How is Bruce Lee relevant to today's movements like Black Lives Matter?
The title of the film, Be Water, it's a metaphor for America. America is still an experiment that is evolving. Being American is evolving. We forget that when we talk about America. It's not stagnant.
When we're talking about anti-Asian incidents because of Covid-19 or the events of Minneapolis, when we see time and time again how African Americans are treated less than human, these are things that America as a country and community have to figure a way to maneuver around. We're in a moment of water crashing.
I tried to make the film feel fluid, in terms of visuals and style. There's moments we see racial strife, not just of the Asian community but Civil Rights. Those were obstacles Bruce had to get around like water. You have to be fluid to progress in life. For me it was important and kind of a strange time for this film to come out now when we're talking about how we’re forming ideas what community looks like. The friendships of Bruce Lee and Kareem Abdul-Jabbar and Jesse Glover is something we can all learn from, especially Asian/Black solidarity.
What do you think Bruce Lee would have thought about Black Lives Matter?
He was informed by the people he met. His first student Jesse Glover, in Seattle, became a martial artist because he was a victim of police brutality and had to find a way to defend himself. The closeness with Jesse informed what Bruce thought about America. His relationship with Kareem Abdul-Jabbar educated him about Black Liberation and civil rights.
There's this term at the end of the film, that martial arts philosophy of bridging the gap. It’s in the context of fighting your opponent, but it can be mean being close to your neighbor and those around you. He was very much a proponent of solidarity and fighting for the underrepresented.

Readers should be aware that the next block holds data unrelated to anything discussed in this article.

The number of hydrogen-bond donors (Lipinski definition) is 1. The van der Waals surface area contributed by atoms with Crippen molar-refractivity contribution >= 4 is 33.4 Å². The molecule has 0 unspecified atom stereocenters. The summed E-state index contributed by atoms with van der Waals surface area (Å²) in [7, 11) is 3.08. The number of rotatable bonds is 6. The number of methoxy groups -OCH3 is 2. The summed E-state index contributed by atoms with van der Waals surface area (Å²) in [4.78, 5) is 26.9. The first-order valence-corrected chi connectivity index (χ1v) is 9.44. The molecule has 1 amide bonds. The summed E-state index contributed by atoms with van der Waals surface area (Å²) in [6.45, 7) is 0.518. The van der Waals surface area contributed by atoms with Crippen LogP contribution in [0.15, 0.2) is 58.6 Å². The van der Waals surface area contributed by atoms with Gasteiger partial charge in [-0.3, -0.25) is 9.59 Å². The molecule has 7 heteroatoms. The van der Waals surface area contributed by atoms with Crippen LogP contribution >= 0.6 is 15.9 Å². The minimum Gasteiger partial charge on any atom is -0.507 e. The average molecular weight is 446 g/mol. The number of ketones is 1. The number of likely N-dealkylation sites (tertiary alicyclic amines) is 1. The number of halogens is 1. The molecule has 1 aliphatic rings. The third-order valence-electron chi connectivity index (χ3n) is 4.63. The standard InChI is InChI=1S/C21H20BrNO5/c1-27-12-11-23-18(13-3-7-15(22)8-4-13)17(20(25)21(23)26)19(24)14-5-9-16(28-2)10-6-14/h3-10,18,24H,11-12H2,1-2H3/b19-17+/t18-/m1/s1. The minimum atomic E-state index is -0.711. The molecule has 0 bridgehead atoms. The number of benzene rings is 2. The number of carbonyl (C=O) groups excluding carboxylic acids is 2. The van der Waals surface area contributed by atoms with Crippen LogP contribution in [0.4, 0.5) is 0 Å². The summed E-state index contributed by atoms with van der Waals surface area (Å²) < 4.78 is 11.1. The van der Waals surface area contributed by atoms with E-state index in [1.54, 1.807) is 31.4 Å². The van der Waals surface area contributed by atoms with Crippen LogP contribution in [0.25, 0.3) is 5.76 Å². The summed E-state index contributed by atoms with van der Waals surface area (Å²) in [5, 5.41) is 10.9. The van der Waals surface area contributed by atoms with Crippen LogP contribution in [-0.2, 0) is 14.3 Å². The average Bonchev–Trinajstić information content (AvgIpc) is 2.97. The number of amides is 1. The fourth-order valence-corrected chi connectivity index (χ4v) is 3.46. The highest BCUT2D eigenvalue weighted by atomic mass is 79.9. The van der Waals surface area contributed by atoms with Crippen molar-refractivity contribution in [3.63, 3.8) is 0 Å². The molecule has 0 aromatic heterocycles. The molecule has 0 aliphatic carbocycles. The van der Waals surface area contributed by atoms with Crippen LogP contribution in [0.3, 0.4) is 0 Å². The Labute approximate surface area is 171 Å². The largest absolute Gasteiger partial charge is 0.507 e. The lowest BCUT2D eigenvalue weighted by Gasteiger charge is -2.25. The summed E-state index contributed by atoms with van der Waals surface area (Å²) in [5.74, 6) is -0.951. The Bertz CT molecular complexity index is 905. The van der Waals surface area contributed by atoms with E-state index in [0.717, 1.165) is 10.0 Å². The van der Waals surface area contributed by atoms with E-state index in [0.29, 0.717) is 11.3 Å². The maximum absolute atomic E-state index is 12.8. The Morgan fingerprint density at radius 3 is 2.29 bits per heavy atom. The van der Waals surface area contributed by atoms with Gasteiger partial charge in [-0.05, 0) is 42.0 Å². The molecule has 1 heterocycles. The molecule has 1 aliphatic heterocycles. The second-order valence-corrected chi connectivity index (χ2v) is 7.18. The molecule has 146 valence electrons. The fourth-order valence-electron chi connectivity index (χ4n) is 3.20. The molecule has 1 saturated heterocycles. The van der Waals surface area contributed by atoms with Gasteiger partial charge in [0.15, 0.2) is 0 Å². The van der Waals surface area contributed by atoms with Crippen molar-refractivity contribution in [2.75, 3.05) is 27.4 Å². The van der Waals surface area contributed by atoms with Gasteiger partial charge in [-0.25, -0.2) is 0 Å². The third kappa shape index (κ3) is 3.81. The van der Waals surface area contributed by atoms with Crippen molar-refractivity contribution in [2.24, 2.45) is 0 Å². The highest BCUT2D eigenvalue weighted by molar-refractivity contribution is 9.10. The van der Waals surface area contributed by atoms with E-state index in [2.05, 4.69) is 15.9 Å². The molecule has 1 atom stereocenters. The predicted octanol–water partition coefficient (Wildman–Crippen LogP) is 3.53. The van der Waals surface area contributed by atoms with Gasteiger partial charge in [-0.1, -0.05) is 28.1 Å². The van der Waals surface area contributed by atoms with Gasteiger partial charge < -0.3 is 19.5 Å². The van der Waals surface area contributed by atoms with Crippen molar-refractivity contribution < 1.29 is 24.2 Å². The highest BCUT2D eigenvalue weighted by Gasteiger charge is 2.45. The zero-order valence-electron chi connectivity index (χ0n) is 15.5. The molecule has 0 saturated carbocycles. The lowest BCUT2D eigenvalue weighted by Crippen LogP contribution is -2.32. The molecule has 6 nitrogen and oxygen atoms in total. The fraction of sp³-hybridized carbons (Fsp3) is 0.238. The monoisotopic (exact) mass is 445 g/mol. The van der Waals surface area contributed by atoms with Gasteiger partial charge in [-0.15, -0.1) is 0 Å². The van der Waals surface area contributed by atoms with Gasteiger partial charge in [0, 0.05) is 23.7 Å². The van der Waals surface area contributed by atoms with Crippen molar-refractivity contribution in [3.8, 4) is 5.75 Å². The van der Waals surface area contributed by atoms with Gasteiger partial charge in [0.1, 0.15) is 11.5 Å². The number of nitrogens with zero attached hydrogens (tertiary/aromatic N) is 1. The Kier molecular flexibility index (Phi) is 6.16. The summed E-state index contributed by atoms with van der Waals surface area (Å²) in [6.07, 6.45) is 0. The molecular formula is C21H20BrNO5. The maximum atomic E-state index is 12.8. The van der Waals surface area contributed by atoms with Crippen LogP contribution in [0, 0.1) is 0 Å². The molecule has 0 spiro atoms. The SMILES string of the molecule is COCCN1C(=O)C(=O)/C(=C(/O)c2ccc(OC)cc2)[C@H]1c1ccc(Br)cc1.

Why is Bruce Lee important to you personally?
My parents were Vietnamese refugees. They came in the late '70s and I was born after in the '80s. I was too young to see Bruce Lee's films when they were playing in Chinatown. I first saw Enter the Dragon on Saturday afternoon syndication. I was probably seven or eight years old, and I was astonished seeing someone who looked like me on screen being a hero, being so charismatic. I was used to subservient or villainous portrayals. To see yourself on screen is life-changing. That resonated with me because we don't see many people who look like us on screen.
Your film supports the story that Bruce Lee was passed in favor of David Carradine for the TV show Kung Fu. How do you think Bruce's career would have changed if he starred in that show?
There's something to say about being able to tell your own story and having the experience, honesty, and authenticity to tell that story. David Carradine didn't have that same background Bruce Lee had. I think that would have really elevated that series.